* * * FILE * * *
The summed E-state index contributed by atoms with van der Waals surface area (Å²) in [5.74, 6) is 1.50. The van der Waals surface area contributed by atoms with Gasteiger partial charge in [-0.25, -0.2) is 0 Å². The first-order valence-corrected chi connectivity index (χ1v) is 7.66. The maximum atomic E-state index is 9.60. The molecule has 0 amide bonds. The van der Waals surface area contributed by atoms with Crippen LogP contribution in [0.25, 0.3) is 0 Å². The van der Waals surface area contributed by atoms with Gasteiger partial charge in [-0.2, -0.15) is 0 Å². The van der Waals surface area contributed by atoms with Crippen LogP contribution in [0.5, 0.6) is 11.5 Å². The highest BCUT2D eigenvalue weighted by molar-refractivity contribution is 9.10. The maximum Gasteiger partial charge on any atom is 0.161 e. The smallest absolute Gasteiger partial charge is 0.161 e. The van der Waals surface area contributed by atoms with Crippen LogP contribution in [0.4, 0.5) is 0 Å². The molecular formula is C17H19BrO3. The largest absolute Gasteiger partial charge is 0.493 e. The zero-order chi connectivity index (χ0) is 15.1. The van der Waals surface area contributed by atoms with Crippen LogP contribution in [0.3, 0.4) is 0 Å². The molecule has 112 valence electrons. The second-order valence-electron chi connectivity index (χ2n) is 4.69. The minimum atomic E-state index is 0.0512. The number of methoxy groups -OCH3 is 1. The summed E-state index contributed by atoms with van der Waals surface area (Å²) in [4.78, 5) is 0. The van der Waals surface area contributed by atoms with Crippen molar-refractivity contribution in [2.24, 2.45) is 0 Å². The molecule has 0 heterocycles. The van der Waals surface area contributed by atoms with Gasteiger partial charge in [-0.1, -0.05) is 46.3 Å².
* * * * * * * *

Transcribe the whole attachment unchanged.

The summed E-state index contributed by atoms with van der Waals surface area (Å²) in [5.74, 6) is 1.50. The van der Waals surface area contributed by atoms with Gasteiger partial charge in [-0.25, -0.2) is 0 Å². The first-order valence-corrected chi connectivity index (χ1v) is 7.66. The maximum atomic E-state index is 9.60. The molecule has 0 amide bonds. The van der Waals surface area contributed by atoms with Crippen LogP contribution in [0.25, 0.3) is 0 Å². The van der Waals surface area contributed by atoms with Gasteiger partial charge in [-0.2, -0.15) is 0 Å². The van der Waals surface area contributed by atoms with Crippen LogP contribution in [0.5, 0.6) is 11.5 Å². The highest BCUT2D eigenvalue weighted by molar-refractivity contribution is 9.10. The maximum Gasteiger partial charge on any atom is 0.161 e. The smallest absolute Gasteiger partial charge is 0.161 e. The van der Waals surface area contributed by atoms with Crippen LogP contribution in [0.4, 0.5) is 0 Å². The molecular formula is C17H19BrO3. The largest absolute Gasteiger partial charge is 0.493 e. The zero-order chi connectivity index (χ0) is 15.1. The van der Waals surface area contributed by atoms with Crippen LogP contribution in [0.3, 0.4) is 0 Å². The molecule has 112 valence electrons. The second-order valence-electron chi connectivity index (χ2n) is 4.69. The minimum atomic E-state index is 0.0512. The number of methoxy groups -OCH3 is 1. The summed E-state index contributed by atoms with van der Waals surface area (Å²) in [4.78, 5) is 0. The van der Waals surface area contributed by atoms with Crippen molar-refractivity contribution in [2.24, 2.45) is 0 Å². The molecule has 0 heterocycles. The van der Waals surface area contributed by atoms with Gasteiger partial charge in [-0.1, -0.05) is 46.3 Å².